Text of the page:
Unlike in previous lockdowns, the schools of the mainstream Haredi community have remained closed this time around, upon the orders of Rabbi Chaim Kanievsky, the spiritual leader of the United Torah Judaism party and leader of the non-Hasidic “Lithuanian” ultra-Orthodox community. (Aaron Rabinowitz)
11:30 A.M. Pandemic czar says stricter lockdown will likely be extended by a week
Coronavirus czar Prof. Nachman Ash said that Israel's stricter lockdown which was supposed to end on January 21 will probably be extended by only one week.
Speaking in an interview with the news website Ynet, Ash said "I think that one more week of the tightened lockdown will be enough."
"We will closely follow the new coronavirus case numbers, and if we see a decrease in new COVID cases as well as a decrease in the number of seriously ill patients next week, I assume that we'll extend the lockdown by only one more week." (Haaretz)
8:01 P.M. Israel sees early signs that vaccination drive is slowing virus spread
The infection rate among Israelis who received the first of two coronavirus vaccine doses dropped dramatically two weeks after they were first inoculated, initial Health Ministry data released on Tuesday shows.
According to the figures, 4,484 people were diagnosed with the coronavirus within one to seven days of having been vaccinated, as compared to 3,186 people within eight to 14 days of their respective jab date. Most significantly, between 15 and 22 days from the first vaccine dose date, the figure dropped to 353 people. (Ronny Linder)
7:53 P.M. Israelis getting their second vaccine shot experience more side effects. Here's why
As Israelis begin receiving their second dose of Pfizer's coronavirus vaccine, they have been reporting more frequent, and sometimes more severe, side effects compared to the first dose.
According to Pfizer’s findings in clinical trials, the second “booster” dose causes physiological reactions more frequently. This is not unexpected: it is the second stage of developing an immune defense against the virus, which is intended to further hone and focuse the immune system and deepen its “memory” of the virus.
About 0.1 percent of people who received the first dose the vaccine reported developing side effects. Most of them were mild and short-lived, similar to the effects of other inoculations. These include soreness or slight local irritation, redness and a temporary restriction of movement in the injected arm.
According to Pfizer's data, the side effects experienced after the second injection are also mild and pass quickly. For most, they last a day or two after the injection, and the most common are soreness at the injection site, fatigue, headaches, muscle aches, dizziness, joint paint and sometimes fever.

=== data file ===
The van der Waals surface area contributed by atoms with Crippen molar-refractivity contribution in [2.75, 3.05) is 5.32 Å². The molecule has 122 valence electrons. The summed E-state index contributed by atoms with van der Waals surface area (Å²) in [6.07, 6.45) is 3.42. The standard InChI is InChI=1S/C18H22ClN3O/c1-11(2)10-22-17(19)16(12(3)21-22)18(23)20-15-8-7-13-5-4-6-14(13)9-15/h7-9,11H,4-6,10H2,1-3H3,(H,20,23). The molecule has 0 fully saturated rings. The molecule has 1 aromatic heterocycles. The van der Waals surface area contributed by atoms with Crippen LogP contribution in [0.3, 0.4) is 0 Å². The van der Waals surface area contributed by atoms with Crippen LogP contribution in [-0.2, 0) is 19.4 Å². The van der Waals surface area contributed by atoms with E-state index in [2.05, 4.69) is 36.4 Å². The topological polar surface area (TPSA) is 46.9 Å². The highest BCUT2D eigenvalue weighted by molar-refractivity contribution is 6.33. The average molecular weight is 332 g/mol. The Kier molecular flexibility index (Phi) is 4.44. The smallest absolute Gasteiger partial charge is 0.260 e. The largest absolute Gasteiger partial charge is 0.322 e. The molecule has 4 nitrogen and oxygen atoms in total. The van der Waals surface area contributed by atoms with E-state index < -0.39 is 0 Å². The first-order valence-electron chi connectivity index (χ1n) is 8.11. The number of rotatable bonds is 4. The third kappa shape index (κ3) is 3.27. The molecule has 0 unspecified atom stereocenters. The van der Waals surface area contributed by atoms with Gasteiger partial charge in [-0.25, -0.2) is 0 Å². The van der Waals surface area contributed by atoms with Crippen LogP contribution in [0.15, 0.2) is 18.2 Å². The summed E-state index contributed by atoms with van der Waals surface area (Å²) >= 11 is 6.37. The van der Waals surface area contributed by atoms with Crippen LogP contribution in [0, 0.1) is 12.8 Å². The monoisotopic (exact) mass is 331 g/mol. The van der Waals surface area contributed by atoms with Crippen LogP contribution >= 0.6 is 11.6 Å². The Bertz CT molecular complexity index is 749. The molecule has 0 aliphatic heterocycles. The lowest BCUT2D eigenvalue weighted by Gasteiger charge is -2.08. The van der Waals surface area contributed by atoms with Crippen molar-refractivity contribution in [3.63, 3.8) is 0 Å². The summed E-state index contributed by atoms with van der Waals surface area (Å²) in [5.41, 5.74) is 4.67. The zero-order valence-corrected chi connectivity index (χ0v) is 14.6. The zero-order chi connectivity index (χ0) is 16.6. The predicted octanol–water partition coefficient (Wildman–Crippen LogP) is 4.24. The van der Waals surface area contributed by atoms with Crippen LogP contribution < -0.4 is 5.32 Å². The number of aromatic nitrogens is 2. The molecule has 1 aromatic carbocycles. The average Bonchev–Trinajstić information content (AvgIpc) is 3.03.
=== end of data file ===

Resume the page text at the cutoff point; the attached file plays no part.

“These side effects – or more accurately, the response to receiving the second dose – are expected and not undesirable,” says Prof. Jonathan Gershoni, a researcher of vaccinations and viruses at Tel Aviv University. (Ido Efrati)
7:47 P.M. Israel confirms more cases of South African variant
Four new cases of Israelis infected with a variant of the coronavirus, which originated in South Africa, have been confirmed. According to the Health Ministry, this brings the total number of cases of the variant in the country to eight.
The ministry said in a statement the virus's mutations are linked to higher rates of infection, but not to more severe cases of the disease. (Haaretz)
1:30 P.M. After denial, Israel says it provided vaccines to PA
Israel has provided coronavirus vaccines to the Palestinian Authority, the government said on Tuesday, rolling back its previous claim that the Palestinians have not received any vaccines.
The government told the High Court of Justice that a shipment of 100 vaccine doses was provided in response to the Palestinians' request and that another shipment is expected to arrive in about a week and a half. The delivery was approved by Health Minister Yuli Edelstein, according to the government. (Netael Bandel)
10:26 A.M. Israel's COVID czar says lockdown may be extended
Coronavirus czar Nachman Ash said Wednesday that Israel's third lockdown may be extended by one more week.
Speaking in an interview to Kan public radio, Ash said that "there's a big advantage" in extending the lockdown by one more week, allowing a more extensive opening of the economy later on.
Ash also said that there is "a slight flattening of the curve," estimating that another decrease in infection rates is expected in the coming days. However, he added, the number of confirmed coronavirus patients, including the serious cases, would probably continue to be relatively high. (Haaretz)
8:32 A.M. Israel confirms over 9,000 new cases for second day in a row
The Health Ministry said that 9,025 new cases were confirmed on Tuesday, while on Monday 9,754 people tested positive, in the biggest daily spike since late September.
As of Wednesday, 1,042 people are hospitalized in serious condition, 262 of whom are on ventilators.
According to ministry data, 3,770 people have died from the virus since the pandemic broke out in Israel.
In addition, 127,768 tests were carried out on Tuesday and 1,880,163 people have been vaccinated so far. (Haaretz)
8:15 P.M. Some 52 COVID-related deaths were recorded on Tuesday alone
Israel has confirmed 7,531 people new coronavirus cases since Monday night, according to data released by the Health Ministry. Some 1,738 patients are currently hospitalized, 1,072 of whom are in serious condition and 269 on ventilators.
On Tuesday alone, 52 COVID-related deaths were recorded, bringing the total death toll to 3,756.